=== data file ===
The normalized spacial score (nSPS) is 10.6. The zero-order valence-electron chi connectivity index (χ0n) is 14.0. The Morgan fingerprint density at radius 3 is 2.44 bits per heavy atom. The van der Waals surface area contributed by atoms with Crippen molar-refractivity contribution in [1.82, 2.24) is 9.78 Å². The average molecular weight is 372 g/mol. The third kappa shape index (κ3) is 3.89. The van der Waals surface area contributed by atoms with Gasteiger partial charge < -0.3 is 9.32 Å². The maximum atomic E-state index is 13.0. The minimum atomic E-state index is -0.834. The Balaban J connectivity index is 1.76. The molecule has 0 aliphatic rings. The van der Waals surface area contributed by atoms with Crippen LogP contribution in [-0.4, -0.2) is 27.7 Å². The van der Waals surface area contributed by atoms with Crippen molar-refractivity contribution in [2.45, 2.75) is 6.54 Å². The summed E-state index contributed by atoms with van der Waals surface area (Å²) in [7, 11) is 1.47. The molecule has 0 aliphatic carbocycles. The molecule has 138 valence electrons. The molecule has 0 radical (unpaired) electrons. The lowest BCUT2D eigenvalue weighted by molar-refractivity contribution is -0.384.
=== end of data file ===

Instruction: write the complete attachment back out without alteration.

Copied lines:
The normalized spacial score (nSPS) is 10.6. The zero-order valence-electron chi connectivity index (χ0n) is 14.0. The Morgan fingerprint density at radius 3 is 2.44 bits per heavy atom. The van der Waals surface area contributed by atoms with Crippen molar-refractivity contribution in [1.82, 2.24) is 9.78 Å². The average molecular weight is 372 g/mol. The third kappa shape index (κ3) is 3.89. The van der Waals surface area contributed by atoms with Gasteiger partial charge < -0.3 is 9.32 Å². The maximum atomic E-state index is 13.0. The minimum atomic E-state index is -0.834. The Balaban J connectivity index is 1.76. The molecule has 0 aliphatic rings. The van der Waals surface area contributed by atoms with Crippen LogP contribution in [-0.4, -0.2) is 27.7 Å². The van der Waals surface area contributed by atoms with Crippen molar-refractivity contribution in [2.45, 2.75) is 6.54 Å². The summed E-state index contributed by atoms with van der Waals surface area (Å²) in [7, 11) is 1.47. The molecule has 0 aliphatic carbocycles. The molecule has 138 valence electrons. The molecule has 0 radical (unpaired) electrons. The lowest BCUT2D eigenvalue weighted by molar-refractivity contribution is -0.384.